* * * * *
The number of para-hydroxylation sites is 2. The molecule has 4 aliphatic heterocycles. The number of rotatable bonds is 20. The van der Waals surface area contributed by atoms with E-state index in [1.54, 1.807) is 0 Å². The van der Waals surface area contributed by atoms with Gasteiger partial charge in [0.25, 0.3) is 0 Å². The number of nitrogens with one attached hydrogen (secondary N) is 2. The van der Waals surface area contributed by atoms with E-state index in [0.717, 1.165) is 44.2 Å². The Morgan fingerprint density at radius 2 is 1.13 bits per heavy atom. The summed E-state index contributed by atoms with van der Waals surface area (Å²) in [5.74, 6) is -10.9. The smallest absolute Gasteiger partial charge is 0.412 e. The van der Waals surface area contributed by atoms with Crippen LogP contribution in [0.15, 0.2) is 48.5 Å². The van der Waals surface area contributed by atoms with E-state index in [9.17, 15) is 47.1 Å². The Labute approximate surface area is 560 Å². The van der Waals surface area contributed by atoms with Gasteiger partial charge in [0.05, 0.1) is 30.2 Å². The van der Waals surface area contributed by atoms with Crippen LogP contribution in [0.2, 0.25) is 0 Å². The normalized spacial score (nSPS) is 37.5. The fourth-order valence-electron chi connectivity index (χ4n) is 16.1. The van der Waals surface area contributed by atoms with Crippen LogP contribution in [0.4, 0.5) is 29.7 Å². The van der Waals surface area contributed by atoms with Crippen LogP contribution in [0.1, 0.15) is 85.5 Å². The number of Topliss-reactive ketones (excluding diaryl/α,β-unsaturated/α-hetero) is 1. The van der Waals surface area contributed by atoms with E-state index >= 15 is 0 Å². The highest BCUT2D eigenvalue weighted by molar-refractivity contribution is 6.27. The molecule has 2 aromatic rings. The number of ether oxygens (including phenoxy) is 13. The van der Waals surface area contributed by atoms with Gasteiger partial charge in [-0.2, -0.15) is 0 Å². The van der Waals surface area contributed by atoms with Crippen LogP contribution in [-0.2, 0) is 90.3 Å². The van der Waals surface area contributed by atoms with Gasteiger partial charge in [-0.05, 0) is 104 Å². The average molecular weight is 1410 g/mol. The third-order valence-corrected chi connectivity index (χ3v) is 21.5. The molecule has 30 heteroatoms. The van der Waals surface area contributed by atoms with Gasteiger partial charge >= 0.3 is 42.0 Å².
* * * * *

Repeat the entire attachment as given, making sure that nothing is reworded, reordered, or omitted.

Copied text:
The number of para-hydroxylation sites is 2. The molecule has 4 aliphatic heterocycles. The number of rotatable bonds is 20. The van der Waals surface area contributed by atoms with E-state index in [1.54, 1.807) is 0 Å². The van der Waals surface area contributed by atoms with Gasteiger partial charge in [0.25, 0.3) is 0 Å². The number of nitrogens with one attached hydrogen (secondary N) is 2. The van der Waals surface area contributed by atoms with E-state index in [0.717, 1.165) is 44.2 Å². The Morgan fingerprint density at radius 2 is 1.13 bits per heavy atom. The summed E-state index contributed by atoms with van der Waals surface area (Å²) in [5.74, 6) is -10.9. The smallest absolute Gasteiger partial charge is 0.412 e. The van der Waals surface area contributed by atoms with Crippen LogP contribution in [0.15, 0.2) is 48.5 Å². The van der Waals surface area contributed by atoms with E-state index in [9.17, 15) is 47.1 Å². The Labute approximate surface area is 560 Å². The van der Waals surface area contributed by atoms with Gasteiger partial charge in [0.05, 0.1) is 30.2 Å². The van der Waals surface area contributed by atoms with Crippen LogP contribution in [0.2, 0.25) is 0 Å². The normalized spacial score (nSPS) is 37.5. The fourth-order valence-electron chi connectivity index (χ4n) is 16.1. The van der Waals surface area contributed by atoms with Crippen LogP contribution in [0.4, 0.5) is 29.7 Å². The van der Waals surface area contributed by atoms with Crippen LogP contribution in [0.1, 0.15) is 85.5 Å². The number of Topliss-reactive ketones (excluding diaryl/α,β-unsaturated/α-hetero) is 1. The van der Waals surface area contributed by atoms with E-state index >= 15 is 0 Å². The highest BCUT2D eigenvalue weighted by molar-refractivity contribution is 6.27. The molecule has 2 aromatic rings. The number of ether oxygens (including phenoxy) is 13. The van der Waals surface area contributed by atoms with Gasteiger partial charge in [-0.2, -0.15) is 0 Å². The van der Waals surface area contributed by atoms with Crippen LogP contribution in [-0.2, 0) is 90.3 Å². The van der Waals surface area contributed by atoms with Gasteiger partial charge in [-0.05, 0) is 104 Å². The average molecular weight is 1410 g/mol. The third-order valence-corrected chi connectivity index (χ3v) is 21.5. The molecule has 30 heteroatoms. The van der Waals surface area contributed by atoms with Gasteiger partial charge >= 0.3 is 42.0 Å².